In fact, the movie was rather mild. The most famous incident in the Congress (comprising the Senate and the House of Representatives) was the caning of Senator Sumner:
Walking cane used in beating Sen. Charles Sumner. Old State House Museum in Boston MA. Via Wikimedia Commons
Lithograph by John L. Magee (1856). Via Wikimedia Commons
On May 22, 1856, the "world's greatest deliberative body" became a
combat zone. In one of the most dramatic and deeply ominous moments
in the Senate's entire history, a member of the House of
Representatives entered the Senate chamber and savagely beat a senator
The inspiration for this clash came three days earlier when Senator
Charles Sumner, a Massachusetts antislavery Republican, addressed the
Senate on the explosive issue of whether Kansas should be admitted to
the Union as a slave state or a free state. In his "Crime Against
Kansas" speech, Sumner identified two Democratic senators as the
principal culprits in this crime—Stephen Douglas of Illinois and
Andrew Butler of South Carolina. He characterized Douglas to his face
as a "noise-some, squat, and nameless animal . . . not a proper model
for an American senator." Andrew Butler, who was not present,
received more elaborate treatment. Mocking the South Carolina
senator's stance as a man of chivalry, the Massachusetts senator
charged him with taking "a mistress . . . who, though ugly to others,
is always lovely to him; though polluted in the sight of the world, is
chaste in his sight—I mean," added Sumner, "the harlot, Slavery."
Representative Preston Brooks was Butler's South Carolina kinsman. If
he had believed Sumner to be a gentleman, he might have challenged him
to a duel. Instead, he chose a light cane of the type used to
discipline unruly dogs. Shortly after the Senate had adjourned for
the day, Brooks entered the old chamber, where he found Sumner busily
attaching his postal frank to copies of his "Crime Against Kansas"
Moving quickly, Brooks slammed his metal-topped cane onto the
unsuspecting Sumner's head. As Brooks struck again and again, Sumner
rose and lurched blindly about the chamber, futilely attempting to
protect himself. After a very long minute, it ended.
Bleeding profusely, Sumner was carried away. Brooks walked calmly out
of the chamber without being detained by the stunned onlookers.
Overnight, both men became heroes in their respective regions.
Surviving a House censure resolution, Brooks resigned, was immediately
reelected, and soon thereafter died at age 37. Sumner recovered
slowly and returned to the Senate, where he remained for another 18
years. The nation, suffering from the breakdown of reasoned discourse
that this event symbolized, tumbled onward toward the catastrophe of
That incident, as noted, took place on the Senate floor. But while less famous (or rather, infamous), heated and even violent encounters did take place in the House as well.
As in the caning of Sen. Sumner, slavery provided the backdrop for one of them. On February 6th, 1858, Galusha Grow (R-PA) and a number of his colleagues came to blows.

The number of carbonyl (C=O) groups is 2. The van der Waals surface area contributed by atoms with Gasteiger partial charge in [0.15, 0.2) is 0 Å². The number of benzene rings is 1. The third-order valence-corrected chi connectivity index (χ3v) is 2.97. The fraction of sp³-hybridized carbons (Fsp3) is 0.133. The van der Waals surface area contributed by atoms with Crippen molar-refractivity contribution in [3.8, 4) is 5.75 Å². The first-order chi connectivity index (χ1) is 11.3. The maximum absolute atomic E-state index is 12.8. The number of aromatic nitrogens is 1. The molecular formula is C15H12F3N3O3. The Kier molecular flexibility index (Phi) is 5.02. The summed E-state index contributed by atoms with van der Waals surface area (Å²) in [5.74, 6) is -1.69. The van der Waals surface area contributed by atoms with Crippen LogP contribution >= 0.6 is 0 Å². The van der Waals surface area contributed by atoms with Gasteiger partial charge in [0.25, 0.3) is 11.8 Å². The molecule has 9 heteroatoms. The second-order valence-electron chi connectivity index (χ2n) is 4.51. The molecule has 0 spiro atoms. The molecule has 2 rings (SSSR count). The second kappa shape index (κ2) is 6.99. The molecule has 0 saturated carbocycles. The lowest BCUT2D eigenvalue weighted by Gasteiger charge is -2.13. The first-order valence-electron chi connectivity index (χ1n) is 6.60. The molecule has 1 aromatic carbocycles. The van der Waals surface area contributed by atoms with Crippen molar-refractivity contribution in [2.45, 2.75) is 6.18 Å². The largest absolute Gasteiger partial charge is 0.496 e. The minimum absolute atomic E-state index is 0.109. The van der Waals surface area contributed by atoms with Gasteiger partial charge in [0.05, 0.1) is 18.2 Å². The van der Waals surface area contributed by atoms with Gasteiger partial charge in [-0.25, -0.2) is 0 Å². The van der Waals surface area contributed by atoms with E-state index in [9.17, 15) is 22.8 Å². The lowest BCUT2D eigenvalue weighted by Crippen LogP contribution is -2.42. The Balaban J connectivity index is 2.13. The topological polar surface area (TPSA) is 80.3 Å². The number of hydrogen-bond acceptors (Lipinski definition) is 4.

The most infamous floor brawl in the history of the U.S. House of
Representatives erupted as Members debated Kansas’s pro-slavery
Lecompton Constitution late into the night of February 5-6. Shortly
after 1 a.m., Pennsylvania Republican Galusha Grow and South Carolina
Democrat Laurence Keitt exchanged insults, then blows. “In an instant
the House was in the greatest possible confusion,” the Congressional
Globe reported. More than 50 Members joined the melee. Northern
Republicans and Free Soilers joined ranks against Southern Democrats.
Speaker James Orr, a South Carolina Democrat, gaveled furiously for
order and then instructed Sergeant-at-Arms Adam J. Glossbrenner to
arrest noncompliant Members. Wading into the “combatants,”
Glossbrenner held the House Mace high to restore order; no one
complied. Wisconsin Republicans John “Bowie Knife” Potter and
Cadwallader Washburn ripped the hairpiece from the head of William
Barksdale, a States Rights Democrat from Mississippi. “I’ve scalped
him,” Potter yelled. The melee dissolved into a chorus of laughs and
jeers, but the sectional nature of the fight powerfully symbolized the
nation’s divisions. When the House reconvened two days later, a
coalition of Northern Republicans and Free Soilers narrowly blocked
referral of the Lecompton Constitution to the House Territories
Committee. Kansas entered the Union in 1861 as a free state.
Engraving of incident in Leslie's Illustrated Magazine (1858). Image credit: history.house.gov
Nor was Sumner's beating the first time a cane was used on an opponent in the Congress. Way back in 1798:
After the House failed to expel Matthew Lyon for the “gross indecency”
of spitting tobacco juice at Roger Griswold, the latter sought justice
by attacking Lyon on the House Floor (then located in Philadelphia’s
Congress Hall) with a cane. Lyon defended himself with a pair of fire
tongs. Commemorating the row between Representatives, this 1798
etching includes verse describing the scene, including the detail that
Lyon “seized the tongs to ease his wrongs.”
Contemporary etching of incident. Image credit: history.house.gov